ST. PAUL, Minn. — The Minnesota Trucking Association (MTA) has announced a year-long effort to provide information and training to its members and their drivers to improve road safety.
The “Keep Both Hands on the Wheel” campaign will focus on reducing distracted driving by engaging truckers, their employers, contractors and the public to follow safe driving habits.
“Safety is the trucking industry’s primary concern and Minnesota Trucking Association members and their drivers are committed to continuing the statewide trend of increasingly safer roads,” said John Hausladen, president of MTA. “Though our members are continually focused on safety and education, in 2010 we’re urging truckers to make a specific commitment to ‘Keep Both Hands on the Wheel.’”
“Keep Both Hands on the Wheel” will encourage drivers to avoid activities that take their hands off the wheel and divert their attention. The campaign will feature Web-based programs and in-person training for member companies and drivers. MTA also will provide members, truckers and the general public with tips to stay alert, such as:
Understand and follow current Minnesota law, including the ban on texting.
• Avoid using a hand-held mobile device while driving. When a mobile phone is necessary, use hands-free technology or stop at a safe place to complete the call.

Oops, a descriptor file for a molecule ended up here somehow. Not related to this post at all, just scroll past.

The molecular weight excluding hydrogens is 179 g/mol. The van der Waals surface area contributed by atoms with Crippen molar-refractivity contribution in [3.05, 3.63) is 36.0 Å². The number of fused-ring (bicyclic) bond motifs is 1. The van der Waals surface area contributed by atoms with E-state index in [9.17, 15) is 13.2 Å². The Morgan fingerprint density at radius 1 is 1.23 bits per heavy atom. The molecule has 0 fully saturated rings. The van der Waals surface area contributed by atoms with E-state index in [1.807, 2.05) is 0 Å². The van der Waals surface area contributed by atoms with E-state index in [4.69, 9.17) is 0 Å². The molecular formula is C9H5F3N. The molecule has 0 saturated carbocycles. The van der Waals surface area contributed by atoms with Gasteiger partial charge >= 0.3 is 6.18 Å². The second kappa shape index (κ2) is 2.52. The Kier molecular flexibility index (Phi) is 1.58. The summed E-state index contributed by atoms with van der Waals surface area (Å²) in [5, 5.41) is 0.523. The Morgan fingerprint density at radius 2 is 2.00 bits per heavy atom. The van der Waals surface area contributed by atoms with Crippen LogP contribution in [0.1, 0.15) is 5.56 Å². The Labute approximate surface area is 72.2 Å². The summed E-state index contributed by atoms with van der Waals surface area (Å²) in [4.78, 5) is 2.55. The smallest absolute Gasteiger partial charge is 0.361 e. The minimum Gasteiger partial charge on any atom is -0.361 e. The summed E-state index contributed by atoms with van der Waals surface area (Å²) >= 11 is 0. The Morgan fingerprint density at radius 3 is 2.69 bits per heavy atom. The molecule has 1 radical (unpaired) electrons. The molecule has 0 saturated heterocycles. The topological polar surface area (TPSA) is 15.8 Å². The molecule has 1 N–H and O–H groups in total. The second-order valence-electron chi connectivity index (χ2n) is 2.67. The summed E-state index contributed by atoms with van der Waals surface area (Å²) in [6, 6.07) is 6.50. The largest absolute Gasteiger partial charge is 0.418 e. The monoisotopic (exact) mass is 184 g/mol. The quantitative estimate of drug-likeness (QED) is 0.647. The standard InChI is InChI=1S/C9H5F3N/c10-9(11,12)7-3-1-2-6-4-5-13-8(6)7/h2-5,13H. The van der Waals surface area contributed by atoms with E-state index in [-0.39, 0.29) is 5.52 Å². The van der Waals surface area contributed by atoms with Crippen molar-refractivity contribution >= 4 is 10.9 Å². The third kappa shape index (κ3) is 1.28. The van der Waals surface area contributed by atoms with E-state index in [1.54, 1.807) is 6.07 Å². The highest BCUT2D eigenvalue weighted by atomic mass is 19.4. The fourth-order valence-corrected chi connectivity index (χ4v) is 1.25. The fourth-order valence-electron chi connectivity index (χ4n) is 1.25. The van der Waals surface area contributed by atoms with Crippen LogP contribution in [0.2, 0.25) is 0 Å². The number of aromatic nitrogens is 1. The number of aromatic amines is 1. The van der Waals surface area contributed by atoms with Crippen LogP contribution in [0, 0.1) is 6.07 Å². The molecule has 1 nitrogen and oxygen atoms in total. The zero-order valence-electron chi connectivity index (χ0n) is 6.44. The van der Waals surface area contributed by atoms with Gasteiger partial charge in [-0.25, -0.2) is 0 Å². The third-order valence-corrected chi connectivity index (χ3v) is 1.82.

• Minimize eating and drinking while driving. Breaks for food and liquid while driving keep drivers focused during longer hauls.
• Avoid fixating on non-driving objects. This includes outside objects, such as billboards or buildings, and in-vehicle distractions, such as paperwork or adjusting the radio.
Safer roads will help ease the economic impact on families, businesses and the entire state. Road accidents not only cost lives, they affect insurance rates, shipping and other costs. In the end, safer roads benefit everyone. According to the Minnesota Department of Public Safety (DPS), reducing accidents and traffic deaths requires drivers to make safer, smarter decisions behind the wheel. Distraction is often a contributing factor to fatal crashes or serious injury.
The DPS attributes motorist education campaigns with contributing to a steady decline in road injuries and fatalities.
“You can make as many laws as you want, but safe driving starts with taking responsibility for your driving habits, keeping your hands on the wheel and staying focused on the road and drivers around you,” Hausladen said.
Data published by DPS recorded 287 fewer truck-related crashes in 2008 compared to 2007. Additionally, fatalities involving large trucks dropped 17.8 percent in 2008. Meanwhile, mileage logged by trucks over the two decades has increased 70 percent as commercial trucking remains a critical link for Minnesota’s local economies.
Hausladen said he expects the safety trend to continue when 2009 data is made available later this year. But he hopes that a proactive awareness campaign about the dangers of distracted driving will make Minnesota’s roads even safer in the years to come.
“Truck drivers are among the safest drivers on Minnesota roads, but there is constantly room for improvement,” said Hausladen. “This campaign is an opportunity to continue the trucking industry’s commitment to safety while also doing our part to make Minnesota’s roads and highways safe for everyone.”
Barb Kampbell of The Trucker staff can be reached for comment at firstname.lastname@example.org.